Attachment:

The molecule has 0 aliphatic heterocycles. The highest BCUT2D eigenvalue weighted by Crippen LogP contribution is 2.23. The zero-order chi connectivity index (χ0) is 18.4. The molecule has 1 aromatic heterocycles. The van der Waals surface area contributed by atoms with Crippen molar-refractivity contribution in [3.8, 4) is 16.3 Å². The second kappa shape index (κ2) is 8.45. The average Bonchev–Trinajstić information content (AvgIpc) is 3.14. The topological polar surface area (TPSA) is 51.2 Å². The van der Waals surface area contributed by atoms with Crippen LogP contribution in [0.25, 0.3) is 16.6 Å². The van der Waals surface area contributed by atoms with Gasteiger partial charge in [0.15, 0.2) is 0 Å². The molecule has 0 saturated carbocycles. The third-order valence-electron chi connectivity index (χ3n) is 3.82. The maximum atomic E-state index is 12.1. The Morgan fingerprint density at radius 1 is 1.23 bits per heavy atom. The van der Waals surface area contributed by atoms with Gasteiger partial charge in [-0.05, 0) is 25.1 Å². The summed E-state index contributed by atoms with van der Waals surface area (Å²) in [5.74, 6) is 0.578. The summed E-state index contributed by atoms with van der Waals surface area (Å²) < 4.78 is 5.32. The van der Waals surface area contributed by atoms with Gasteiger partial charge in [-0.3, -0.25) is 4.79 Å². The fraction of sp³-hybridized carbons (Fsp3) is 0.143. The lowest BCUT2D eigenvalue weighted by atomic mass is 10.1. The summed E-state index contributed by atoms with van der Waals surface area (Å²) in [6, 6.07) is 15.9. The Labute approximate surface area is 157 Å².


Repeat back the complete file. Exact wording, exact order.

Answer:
The molecule has 0 aliphatic heterocycles. The highest BCUT2D eigenvalue weighted by Crippen LogP contribution is 2.23. The zero-order chi connectivity index (χ0) is 18.4. The molecule has 1 aromatic heterocycles. The van der Waals surface area contributed by atoms with Crippen molar-refractivity contribution in [3.8, 4) is 16.3 Å². The second kappa shape index (κ2) is 8.45. The average Bonchev–Trinajstić information content (AvgIpc) is 3.14. The topological polar surface area (TPSA) is 51.2 Å². The van der Waals surface area contributed by atoms with Crippen LogP contribution in [0.25, 0.3) is 16.6 Å². The van der Waals surface area contributed by atoms with Gasteiger partial charge in [0.15, 0.2) is 0 Å². The molecule has 0 saturated carbocycles. The third-order valence-electron chi connectivity index (χ3n) is 3.82. The maximum atomic E-state index is 12.1. The Morgan fingerprint density at radius 1 is 1.23 bits per heavy atom. The van der Waals surface area contributed by atoms with Gasteiger partial charge in [-0.05, 0) is 25.1 Å². The summed E-state index contributed by atoms with van der Waals surface area (Å²) in [5.74, 6) is 0.578. The summed E-state index contributed by atoms with van der Waals surface area (Å²) < 4.78 is 5.32. The van der Waals surface area contributed by atoms with Gasteiger partial charge in [-0.3, -0.25) is 4.79 Å². The fraction of sp³-hybridized carbons (Fsp3) is 0.143. The lowest BCUT2D eigenvalue weighted by atomic mass is 10.1. The summed E-state index contributed by atoms with van der Waals surface area (Å²) in [6, 6.07) is 15.9. The Labute approximate surface area is 157 Å².